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Fascination Street

I am inspired in a multitude of ways, yet often motivated by period influencefrom classic films to popular television favourites. This time around I decided to give you an easy DIY, because my zeal for both period costumes generally speaking are usually based around advanced sewing. However, for this particular project I thought I would cater to the beginner crafting enthusiast!
Plumier headdress fashion

A small amount of sewing is preferred, but you may achieve the same result with patience and a good basic cut and paste attitude!

Are you planning on holiday costume parties and Halloween fun? Well, a dramatic fascinator might do you well if you're into feathers, netting, and other fabulous bits. Your friends will think that you've spent major time on folding and ruffling fabric. Here's the clever and budget-freindly how-to:

1 new loofah small or large
1 Safety pin (optional)
Needle and thread
1 knit cap or felted circle
Sewing machine (optional)
Peacock feathers or preferred Trim
First, I took a woollen knit cap that I already had, placed it on my head to see how I wanted it positioned, and turned the edges up. Next, use pins to mark where you want the netting to be. I decided on an off centered position. After marking, take cap off.

Now, the fun begins! Pull on the elastic from the center of the loofah, (this will show you how even the netting is), then with scissors start cutting away at the net, carefully opening some of the loofah's netting. Now you can start playing with the length and thickness, and set your netting on the cap.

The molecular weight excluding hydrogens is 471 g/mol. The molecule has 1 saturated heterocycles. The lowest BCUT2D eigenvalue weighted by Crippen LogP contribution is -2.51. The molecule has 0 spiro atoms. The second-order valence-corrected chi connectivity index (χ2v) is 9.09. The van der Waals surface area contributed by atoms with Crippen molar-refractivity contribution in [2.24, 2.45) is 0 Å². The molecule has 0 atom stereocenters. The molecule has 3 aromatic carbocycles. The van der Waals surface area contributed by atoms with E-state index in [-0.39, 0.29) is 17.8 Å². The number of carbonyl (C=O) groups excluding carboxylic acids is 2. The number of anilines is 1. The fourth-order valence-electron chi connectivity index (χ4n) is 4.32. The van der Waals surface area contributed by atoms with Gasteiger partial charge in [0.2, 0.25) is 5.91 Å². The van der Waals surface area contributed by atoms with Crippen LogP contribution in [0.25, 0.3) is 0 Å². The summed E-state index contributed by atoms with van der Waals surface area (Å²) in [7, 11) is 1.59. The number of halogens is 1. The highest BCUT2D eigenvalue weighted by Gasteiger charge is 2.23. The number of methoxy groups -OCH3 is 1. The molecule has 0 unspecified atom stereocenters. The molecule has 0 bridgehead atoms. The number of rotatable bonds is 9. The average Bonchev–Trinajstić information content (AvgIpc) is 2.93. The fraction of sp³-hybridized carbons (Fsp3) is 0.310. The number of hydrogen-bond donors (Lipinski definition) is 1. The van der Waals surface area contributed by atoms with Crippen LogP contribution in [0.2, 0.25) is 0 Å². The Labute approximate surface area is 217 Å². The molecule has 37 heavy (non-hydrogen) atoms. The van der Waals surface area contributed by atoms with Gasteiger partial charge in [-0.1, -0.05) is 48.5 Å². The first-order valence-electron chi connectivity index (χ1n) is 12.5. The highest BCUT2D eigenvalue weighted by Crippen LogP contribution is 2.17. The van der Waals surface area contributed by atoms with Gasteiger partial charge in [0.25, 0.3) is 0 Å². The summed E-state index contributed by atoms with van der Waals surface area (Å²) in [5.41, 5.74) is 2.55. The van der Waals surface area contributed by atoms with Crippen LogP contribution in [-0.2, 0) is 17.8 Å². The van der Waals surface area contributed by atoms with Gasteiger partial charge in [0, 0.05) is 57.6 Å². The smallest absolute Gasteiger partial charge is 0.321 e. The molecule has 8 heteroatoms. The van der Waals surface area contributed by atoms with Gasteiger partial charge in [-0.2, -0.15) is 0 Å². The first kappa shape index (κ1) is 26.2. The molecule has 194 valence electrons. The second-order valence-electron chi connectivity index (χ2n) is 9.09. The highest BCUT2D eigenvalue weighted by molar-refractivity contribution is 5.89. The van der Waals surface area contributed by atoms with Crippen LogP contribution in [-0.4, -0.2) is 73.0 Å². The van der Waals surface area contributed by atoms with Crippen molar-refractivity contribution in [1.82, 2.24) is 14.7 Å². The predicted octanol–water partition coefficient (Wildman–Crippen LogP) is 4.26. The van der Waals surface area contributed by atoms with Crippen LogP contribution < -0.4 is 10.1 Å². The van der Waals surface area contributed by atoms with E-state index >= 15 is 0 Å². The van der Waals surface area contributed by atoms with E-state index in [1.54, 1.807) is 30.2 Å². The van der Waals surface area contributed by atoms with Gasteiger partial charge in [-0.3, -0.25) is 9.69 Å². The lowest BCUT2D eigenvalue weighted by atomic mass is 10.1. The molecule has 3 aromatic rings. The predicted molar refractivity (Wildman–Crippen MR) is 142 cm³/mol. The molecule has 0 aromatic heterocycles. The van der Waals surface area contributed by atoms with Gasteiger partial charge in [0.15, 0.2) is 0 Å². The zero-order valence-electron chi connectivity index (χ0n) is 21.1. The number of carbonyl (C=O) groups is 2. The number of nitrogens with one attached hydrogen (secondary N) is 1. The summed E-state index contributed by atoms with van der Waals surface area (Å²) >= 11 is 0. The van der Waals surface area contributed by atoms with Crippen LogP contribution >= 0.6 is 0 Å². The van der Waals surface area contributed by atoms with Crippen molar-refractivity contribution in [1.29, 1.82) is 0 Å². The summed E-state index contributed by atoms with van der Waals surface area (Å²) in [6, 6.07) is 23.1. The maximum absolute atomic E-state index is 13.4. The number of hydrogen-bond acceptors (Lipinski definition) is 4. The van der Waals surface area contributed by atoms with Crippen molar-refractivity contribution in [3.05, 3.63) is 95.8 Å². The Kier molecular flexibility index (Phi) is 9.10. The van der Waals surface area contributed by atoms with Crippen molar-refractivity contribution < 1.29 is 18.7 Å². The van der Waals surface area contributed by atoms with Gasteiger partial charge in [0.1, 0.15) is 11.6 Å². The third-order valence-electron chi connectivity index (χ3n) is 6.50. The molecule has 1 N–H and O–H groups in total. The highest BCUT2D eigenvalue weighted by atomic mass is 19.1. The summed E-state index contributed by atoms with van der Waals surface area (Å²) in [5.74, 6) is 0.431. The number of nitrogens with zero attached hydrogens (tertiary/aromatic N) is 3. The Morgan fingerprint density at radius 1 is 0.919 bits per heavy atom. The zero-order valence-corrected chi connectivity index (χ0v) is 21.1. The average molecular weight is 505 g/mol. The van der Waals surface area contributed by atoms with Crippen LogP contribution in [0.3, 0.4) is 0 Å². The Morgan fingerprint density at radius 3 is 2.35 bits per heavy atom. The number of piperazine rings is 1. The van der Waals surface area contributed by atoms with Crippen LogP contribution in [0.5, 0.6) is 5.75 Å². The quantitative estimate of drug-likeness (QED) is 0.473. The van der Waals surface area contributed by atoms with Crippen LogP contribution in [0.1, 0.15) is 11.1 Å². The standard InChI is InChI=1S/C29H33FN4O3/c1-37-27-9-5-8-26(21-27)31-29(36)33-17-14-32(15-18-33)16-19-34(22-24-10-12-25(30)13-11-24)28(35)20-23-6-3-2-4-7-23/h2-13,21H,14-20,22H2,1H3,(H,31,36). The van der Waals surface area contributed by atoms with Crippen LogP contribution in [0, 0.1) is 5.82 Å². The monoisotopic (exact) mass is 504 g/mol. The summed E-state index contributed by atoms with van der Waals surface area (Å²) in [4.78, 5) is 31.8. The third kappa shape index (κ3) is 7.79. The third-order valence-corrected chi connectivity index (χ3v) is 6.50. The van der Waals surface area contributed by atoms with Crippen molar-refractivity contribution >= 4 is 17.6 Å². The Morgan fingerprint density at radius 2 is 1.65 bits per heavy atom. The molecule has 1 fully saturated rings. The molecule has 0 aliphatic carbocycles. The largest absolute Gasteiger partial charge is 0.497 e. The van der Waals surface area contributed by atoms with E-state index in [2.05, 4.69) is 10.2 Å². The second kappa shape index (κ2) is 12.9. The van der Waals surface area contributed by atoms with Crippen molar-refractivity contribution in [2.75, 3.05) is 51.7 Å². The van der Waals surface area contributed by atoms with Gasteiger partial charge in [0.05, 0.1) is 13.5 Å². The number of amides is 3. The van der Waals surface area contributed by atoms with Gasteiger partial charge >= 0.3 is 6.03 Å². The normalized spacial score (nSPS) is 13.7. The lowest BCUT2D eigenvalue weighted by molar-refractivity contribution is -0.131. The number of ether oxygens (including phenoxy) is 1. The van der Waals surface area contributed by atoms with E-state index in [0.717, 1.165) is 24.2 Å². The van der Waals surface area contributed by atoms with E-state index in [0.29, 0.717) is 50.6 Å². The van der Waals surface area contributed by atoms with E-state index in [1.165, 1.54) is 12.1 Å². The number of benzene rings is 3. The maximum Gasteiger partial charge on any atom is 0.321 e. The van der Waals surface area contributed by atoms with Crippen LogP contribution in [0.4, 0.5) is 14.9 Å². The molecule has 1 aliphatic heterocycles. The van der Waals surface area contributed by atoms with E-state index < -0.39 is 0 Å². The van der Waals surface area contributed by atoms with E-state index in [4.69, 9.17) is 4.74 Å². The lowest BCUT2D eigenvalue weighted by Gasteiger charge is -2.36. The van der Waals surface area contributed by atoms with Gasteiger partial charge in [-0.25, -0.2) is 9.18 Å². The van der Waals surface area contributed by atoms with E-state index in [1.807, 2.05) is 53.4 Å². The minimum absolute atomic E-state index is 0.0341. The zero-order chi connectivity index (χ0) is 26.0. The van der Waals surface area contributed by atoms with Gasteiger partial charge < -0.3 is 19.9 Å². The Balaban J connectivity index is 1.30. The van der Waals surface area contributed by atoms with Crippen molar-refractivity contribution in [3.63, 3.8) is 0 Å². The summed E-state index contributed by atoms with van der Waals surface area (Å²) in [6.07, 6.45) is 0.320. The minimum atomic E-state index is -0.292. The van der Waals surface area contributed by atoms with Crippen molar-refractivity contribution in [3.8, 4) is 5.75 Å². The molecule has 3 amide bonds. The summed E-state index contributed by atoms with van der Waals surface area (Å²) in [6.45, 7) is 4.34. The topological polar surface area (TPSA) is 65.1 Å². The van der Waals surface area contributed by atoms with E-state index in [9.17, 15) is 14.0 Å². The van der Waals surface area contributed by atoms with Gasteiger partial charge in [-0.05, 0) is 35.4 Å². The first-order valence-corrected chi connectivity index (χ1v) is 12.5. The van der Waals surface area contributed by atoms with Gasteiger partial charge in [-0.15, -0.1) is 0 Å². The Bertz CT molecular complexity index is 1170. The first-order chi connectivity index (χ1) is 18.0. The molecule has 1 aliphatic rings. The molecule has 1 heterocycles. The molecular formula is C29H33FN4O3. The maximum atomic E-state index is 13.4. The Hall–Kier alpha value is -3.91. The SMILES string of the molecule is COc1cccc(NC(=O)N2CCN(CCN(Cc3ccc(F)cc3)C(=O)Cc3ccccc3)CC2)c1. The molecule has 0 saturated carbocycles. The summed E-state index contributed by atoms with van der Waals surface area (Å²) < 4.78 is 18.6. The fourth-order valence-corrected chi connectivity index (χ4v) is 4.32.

To do this easily, place the cap on your head and start pinning and folding the netting, simultaneously cutting the excess fabric netting. *Or, if you want to position your netting without the cap physically on you, do so by using the elastic band as a way to separate the netting that you do not want for the result. Then, use a safety pin to hold in place as you manipulate the netting. Here's a couple snapshots and mobile uploads.

Next, roll the netting bottom (the section closests to the cap) and start tacking the netting to your cap by machine sewing or with a needle and threadyou may do an easy whip stitch bonding the netting sections to the cap if done by hand. If you prefer gluing use a heavy duty fabric glue.

Lastly, when you have the netting to your satisfaction add trims for completion! I added peacock feathers and a floral feathered trim to the center of my headdress to give it that personal touch!

The goods: Skirt-vintage YSL, Lace neck ruff-Ladyofashion, Sequins top-Express

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